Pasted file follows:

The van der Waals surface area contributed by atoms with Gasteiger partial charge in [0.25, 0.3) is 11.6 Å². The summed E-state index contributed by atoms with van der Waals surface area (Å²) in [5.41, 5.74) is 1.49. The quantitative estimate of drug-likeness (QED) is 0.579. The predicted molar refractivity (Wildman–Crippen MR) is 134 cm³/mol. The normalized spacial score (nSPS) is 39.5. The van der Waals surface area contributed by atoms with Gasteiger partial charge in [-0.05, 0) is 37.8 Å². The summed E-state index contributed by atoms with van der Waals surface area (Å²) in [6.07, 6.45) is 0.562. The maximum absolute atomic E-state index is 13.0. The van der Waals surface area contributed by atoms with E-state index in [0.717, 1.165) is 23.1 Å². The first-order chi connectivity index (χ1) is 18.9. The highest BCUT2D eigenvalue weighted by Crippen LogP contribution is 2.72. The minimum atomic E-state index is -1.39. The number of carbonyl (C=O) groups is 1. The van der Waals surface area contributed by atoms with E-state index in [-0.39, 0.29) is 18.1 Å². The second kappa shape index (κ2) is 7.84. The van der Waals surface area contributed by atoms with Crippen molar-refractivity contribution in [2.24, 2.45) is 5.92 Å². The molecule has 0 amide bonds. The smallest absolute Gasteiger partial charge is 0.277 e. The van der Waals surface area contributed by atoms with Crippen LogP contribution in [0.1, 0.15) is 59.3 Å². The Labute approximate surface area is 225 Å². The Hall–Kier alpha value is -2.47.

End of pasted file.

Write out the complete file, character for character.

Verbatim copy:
The van der Waals surface area contributed by atoms with Gasteiger partial charge in [0.25, 0.3) is 11.6 Å². The summed E-state index contributed by atoms with van der Waals surface area (Å²) in [5.41, 5.74) is 1.49. The quantitative estimate of drug-likeness (QED) is 0.579. The predicted molar refractivity (Wildman–Crippen MR) is 134 cm³/mol. The normalized spacial score (nSPS) is 39.5. The van der Waals surface area contributed by atoms with Gasteiger partial charge in [-0.05, 0) is 37.8 Å². The summed E-state index contributed by atoms with van der Waals surface area (Å²) in [6.07, 6.45) is 0.562. The maximum absolute atomic E-state index is 13.0. The van der Waals surface area contributed by atoms with E-state index in [0.717, 1.165) is 23.1 Å². The first-order chi connectivity index (χ1) is 18.9. The highest BCUT2D eigenvalue weighted by Crippen LogP contribution is 2.72. The minimum atomic E-state index is -1.39. The number of carbonyl (C=O) groups is 1. The van der Waals surface area contributed by atoms with E-state index in [-0.39, 0.29) is 18.1 Å². The second kappa shape index (κ2) is 7.84. The van der Waals surface area contributed by atoms with Crippen molar-refractivity contribution in [2.24, 2.45) is 5.92 Å². The molecule has 0 amide bonds. The smallest absolute Gasteiger partial charge is 0.277 e. The van der Waals surface area contributed by atoms with Crippen LogP contribution in [0.1, 0.15) is 59.3 Å². The Labute approximate surface area is 225 Å². The Hall–Kier alpha value is -2.47.